Some people have innate gifts. In the case of MARK WAYNE JASTER it must have been the power of persuasion, as this Texarkana, Texas man was successful at persuading investors to give him over $1.1 million dollars to invest.
PROBLEM: He invested none of it. Not one red cent! His skill to persuade was used in a misguided way and now he’s set to reap the rewards of his choices. Every choice has a consequence. In the case of MARK WAYNE JASTER, United States Attorney John L. Ratcliffe announced that 48-year-old Texarkana, Texas man, JASTER, has been sentenced to 78 months in federal prison for wire fraud.
MARK WAYNE JASTER was indicted on April 3, 2007 and charged with defrauding investors through a wire fraud scheme. He pleaded guilty to that charge on August 29, 2007 and was sentenced today to 78 months in federal prison by United States District Judge David Folsom. Jaster was also ordered to pay restitution in the amount of $1,134,623.30.
According to information presented in court, between 2002 and 2005, Jaster represented to investors that he was involved in the business of personal investment services. Jaster told those investors that he actively managed money through his InvestWise account at A.G. Edwards and Sons, Inc. in Texarkana, Texas. He claimed that through investing in various investments such as real estate, stocks, mutual funds, and pension funds, he achieved significant returns for his investors.
NOTE: There are many great investments out there, but, when someone tells you that they get great returns for their clients – “here, invest you money with me! Well, beware – there’s a fair chance it’s a scam. Use your common sense and check the investor out. It’s too easy these days to do that with the internet.
Jaster had some investors deposit money directly into his Mark Jaster DBA InvestWise account at Hibernia Bank. However, instead of using the money for investments, he would use it for his own personal expenses. Jaster had other investors open accounts at A.G. Edwards for the purpose of depositing funds for investments. After gaining signatory authority over these accounts, Jaster would then transfer the funds to his InvestWise account at A.G. Edwards to be used for his personal expenses.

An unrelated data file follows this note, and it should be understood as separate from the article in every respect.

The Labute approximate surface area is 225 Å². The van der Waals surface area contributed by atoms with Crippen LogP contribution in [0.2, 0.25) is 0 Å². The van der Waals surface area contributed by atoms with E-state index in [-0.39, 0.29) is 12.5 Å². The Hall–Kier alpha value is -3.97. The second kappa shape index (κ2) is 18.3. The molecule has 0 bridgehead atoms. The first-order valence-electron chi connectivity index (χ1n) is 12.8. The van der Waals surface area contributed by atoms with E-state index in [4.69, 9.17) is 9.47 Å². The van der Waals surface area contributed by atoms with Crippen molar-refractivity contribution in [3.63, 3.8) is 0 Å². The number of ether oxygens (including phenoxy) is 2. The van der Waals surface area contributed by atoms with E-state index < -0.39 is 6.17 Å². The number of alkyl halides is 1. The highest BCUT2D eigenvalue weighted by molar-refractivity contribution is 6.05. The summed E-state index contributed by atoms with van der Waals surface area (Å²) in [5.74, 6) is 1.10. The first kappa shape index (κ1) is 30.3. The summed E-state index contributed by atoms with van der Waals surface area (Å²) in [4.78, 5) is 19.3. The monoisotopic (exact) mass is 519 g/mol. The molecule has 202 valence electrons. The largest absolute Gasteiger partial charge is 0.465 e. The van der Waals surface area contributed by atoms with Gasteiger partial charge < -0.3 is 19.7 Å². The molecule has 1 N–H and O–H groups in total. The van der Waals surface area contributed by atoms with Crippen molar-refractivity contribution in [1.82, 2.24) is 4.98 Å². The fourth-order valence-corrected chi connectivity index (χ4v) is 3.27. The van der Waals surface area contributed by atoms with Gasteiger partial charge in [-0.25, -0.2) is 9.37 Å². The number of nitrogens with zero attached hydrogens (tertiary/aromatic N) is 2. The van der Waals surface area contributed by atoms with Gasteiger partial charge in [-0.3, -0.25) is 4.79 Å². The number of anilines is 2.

During this time, Jaster would speak with the investors, advising them that their investments had grown significantly, and would send e-mails to the investors with false representations as to the status of their investments and legitimacy of the investments. None of the money Jaster received from investors was ever invested.
NOTE: If you’ve invested your money with an investment representative you should be able to get your account status on-line or at a minimum verify the investment status with someone other than the person who took your money to invest.
COMMENT: As a former white collar criminal (not something I am proud of) I did essentially the same thing as JESTER. I took clients money – used it for personal purposes (lifestyle) and ended up in exactly the same spot. Had either the clients done their “due diligence” by checking me and the investment I was representing out, or had they checked with someone other than me about the status of their investment, they would have found out the truth. In fact, the fraud was uncovered when ONE client sought information about his investment from someone other than me.
Every choice has a consequence. I am living proof that you do reap what you sow. And while JESTER is headed for prison, there is hope that he might learn from this experience. Today, as a speaker, I address college kids in business schools for free – it’s my way of warning them about the law of choices and consequences. This service was recently reported on in Business Week. See the article here.
For information on my presentations to colleges and universities or business associations, contact me at www.chuckgallagher.com.